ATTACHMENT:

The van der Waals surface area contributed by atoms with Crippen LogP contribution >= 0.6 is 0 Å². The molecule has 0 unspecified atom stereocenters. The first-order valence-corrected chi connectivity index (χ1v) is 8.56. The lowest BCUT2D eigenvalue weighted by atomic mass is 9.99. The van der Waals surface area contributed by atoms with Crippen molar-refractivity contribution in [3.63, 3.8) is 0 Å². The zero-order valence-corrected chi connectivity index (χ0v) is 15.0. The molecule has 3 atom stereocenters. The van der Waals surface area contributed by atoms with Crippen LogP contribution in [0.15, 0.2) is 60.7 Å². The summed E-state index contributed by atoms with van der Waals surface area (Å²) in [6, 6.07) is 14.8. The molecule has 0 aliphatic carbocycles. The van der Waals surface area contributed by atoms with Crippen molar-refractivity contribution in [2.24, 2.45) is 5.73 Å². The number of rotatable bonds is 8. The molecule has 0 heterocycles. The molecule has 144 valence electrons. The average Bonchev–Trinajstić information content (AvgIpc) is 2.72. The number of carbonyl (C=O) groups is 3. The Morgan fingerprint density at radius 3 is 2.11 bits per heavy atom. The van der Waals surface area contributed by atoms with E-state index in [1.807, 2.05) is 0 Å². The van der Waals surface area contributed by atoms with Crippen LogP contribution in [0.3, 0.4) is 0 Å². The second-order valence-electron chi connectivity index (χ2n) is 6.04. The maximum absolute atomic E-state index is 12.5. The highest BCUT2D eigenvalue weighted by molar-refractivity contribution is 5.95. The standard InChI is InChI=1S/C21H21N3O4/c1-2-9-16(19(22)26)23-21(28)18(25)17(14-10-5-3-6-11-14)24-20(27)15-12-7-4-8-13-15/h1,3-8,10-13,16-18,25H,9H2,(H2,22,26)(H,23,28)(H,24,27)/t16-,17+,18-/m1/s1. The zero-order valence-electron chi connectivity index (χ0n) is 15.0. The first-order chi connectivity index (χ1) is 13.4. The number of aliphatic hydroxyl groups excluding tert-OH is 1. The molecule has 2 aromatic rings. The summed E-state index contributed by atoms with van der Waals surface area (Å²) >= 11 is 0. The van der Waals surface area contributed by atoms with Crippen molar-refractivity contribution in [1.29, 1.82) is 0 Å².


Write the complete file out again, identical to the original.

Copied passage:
The van der Waals surface area contributed by atoms with Crippen LogP contribution >= 0.6 is 0 Å². The molecule has 0 unspecified atom stereocenters. The first-order valence-corrected chi connectivity index (χ1v) is 8.56. The lowest BCUT2D eigenvalue weighted by atomic mass is 9.99. The van der Waals surface area contributed by atoms with Crippen molar-refractivity contribution in [3.63, 3.8) is 0 Å². The zero-order valence-corrected chi connectivity index (χ0v) is 15.0. The molecule has 3 atom stereocenters. The van der Waals surface area contributed by atoms with Crippen LogP contribution in [0.15, 0.2) is 60.7 Å². The summed E-state index contributed by atoms with van der Waals surface area (Å²) in [6, 6.07) is 14.8. The molecule has 0 aliphatic carbocycles. The van der Waals surface area contributed by atoms with Crippen molar-refractivity contribution in [2.24, 2.45) is 5.73 Å². The number of rotatable bonds is 8. The molecule has 0 heterocycles. The molecule has 144 valence electrons. The average Bonchev–Trinajstić information content (AvgIpc) is 2.72. The number of carbonyl (C=O) groups is 3. The Morgan fingerprint density at radius 3 is 2.11 bits per heavy atom. The van der Waals surface area contributed by atoms with E-state index in [1.807, 2.05) is 0 Å². The van der Waals surface area contributed by atoms with Crippen LogP contribution in [0.3, 0.4) is 0 Å². The second-order valence-electron chi connectivity index (χ2n) is 6.04. The maximum absolute atomic E-state index is 12.5. The highest BCUT2D eigenvalue weighted by molar-refractivity contribution is 5.95. The standard InChI is InChI=1S/C21H21N3O4/c1-2-9-16(19(22)26)23-21(28)18(25)17(14-10-5-3-6-11-14)24-20(27)15-12-7-4-8-13-15/h1,3-8,10-13,16-18,25H,9H2,(H2,22,26)(H,23,28)(H,24,27)/t16-,17+,18-/m1/s1. The zero-order valence-electron chi connectivity index (χ0n) is 15.0. The first-order chi connectivity index (χ1) is 13.4. The number of aliphatic hydroxyl groups excluding tert-OH is 1. The molecule has 2 aromatic rings. The summed E-state index contributed by atoms with van der Waals surface area (Å²) >= 11 is 0. The van der Waals surface area contributed by atoms with Crippen molar-refractivity contribution in [1.29, 1.82) is 0 Å².